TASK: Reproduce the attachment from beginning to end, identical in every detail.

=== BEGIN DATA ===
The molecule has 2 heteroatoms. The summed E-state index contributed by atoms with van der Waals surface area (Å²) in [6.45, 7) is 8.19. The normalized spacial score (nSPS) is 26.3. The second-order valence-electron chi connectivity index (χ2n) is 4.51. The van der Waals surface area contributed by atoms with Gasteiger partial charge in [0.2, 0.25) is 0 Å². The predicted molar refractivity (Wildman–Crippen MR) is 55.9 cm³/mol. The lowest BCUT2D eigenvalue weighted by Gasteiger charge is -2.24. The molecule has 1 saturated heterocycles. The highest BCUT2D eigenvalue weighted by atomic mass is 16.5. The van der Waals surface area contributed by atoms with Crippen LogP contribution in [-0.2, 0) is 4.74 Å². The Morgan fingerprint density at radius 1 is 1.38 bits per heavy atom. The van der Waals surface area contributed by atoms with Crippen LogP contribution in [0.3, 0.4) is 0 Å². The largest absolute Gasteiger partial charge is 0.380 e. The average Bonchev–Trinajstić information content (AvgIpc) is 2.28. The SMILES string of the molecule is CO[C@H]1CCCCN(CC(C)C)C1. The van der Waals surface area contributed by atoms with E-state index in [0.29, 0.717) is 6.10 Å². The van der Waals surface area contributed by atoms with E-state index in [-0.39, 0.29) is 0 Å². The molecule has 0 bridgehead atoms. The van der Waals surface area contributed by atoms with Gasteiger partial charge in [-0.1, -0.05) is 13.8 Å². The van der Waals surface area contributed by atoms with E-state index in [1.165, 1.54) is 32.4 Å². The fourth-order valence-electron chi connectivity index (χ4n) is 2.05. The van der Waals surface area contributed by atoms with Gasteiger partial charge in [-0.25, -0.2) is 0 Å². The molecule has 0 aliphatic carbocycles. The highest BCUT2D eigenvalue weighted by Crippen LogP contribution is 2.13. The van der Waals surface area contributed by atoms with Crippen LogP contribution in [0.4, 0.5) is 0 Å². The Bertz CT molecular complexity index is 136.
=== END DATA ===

The molecule has 2 heteroatoms. The summed E-state index contributed by atoms with van der Waals surface area (Å²) in [6.45, 7) is 8.19. The normalized spacial score (nSPS) is 26.3. The second-order valence-electron chi connectivity index (χ2n) is 4.51. The van der Waals surface area contributed by atoms with Gasteiger partial charge in [0.2, 0.25) is 0 Å². The predicted molar refractivity (Wildman–Crippen MR) is 55.9 cm³/mol. The lowest BCUT2D eigenvalue weighted by Gasteiger charge is -2.24. The molecule has 1 saturated heterocycles. The highest BCUT2D eigenvalue weighted by atomic mass is 16.5. The van der Waals surface area contributed by atoms with Crippen LogP contribution in [-0.2, 0) is 4.74 Å². The Morgan fingerprint density at radius 1 is 1.38 bits per heavy atom. The van der Waals surface area contributed by atoms with Crippen LogP contribution in [0.3, 0.4) is 0 Å². The largest absolute Gasteiger partial charge is 0.380 e. The average Bonchev–Trinajstić information content (AvgIpc) is 2.28. The SMILES string of the molecule is CO[C@H]1CCCCN(CC(C)C)C1. The van der Waals surface area contributed by atoms with E-state index in [0.29, 0.717) is 6.10 Å². The van der Waals surface area contributed by atoms with E-state index in [-0.39, 0.29) is 0 Å². The molecule has 0 bridgehead atoms. The van der Waals surface area contributed by atoms with Gasteiger partial charge in [-0.1, -0.05) is 13.8 Å². The van der Waals surface area contributed by atoms with E-state index in [1.165, 1.54) is 32.4 Å². The fourth-order valence-electron chi connectivity index (χ4n) is 2.05. The van der Waals surface area contributed by atoms with Gasteiger partial charge in [-0.25, -0.2) is 0 Å². The molecule has 0 aliphatic carbocycles. The highest BCUT2D eigenvalue weighted by Crippen LogP contribution is 2.13. The van der Waals surface area contributed by atoms with Crippen LogP contribution in [0.4, 0.5) is 0 Å². The Bertz CT molecular complexity index is 136.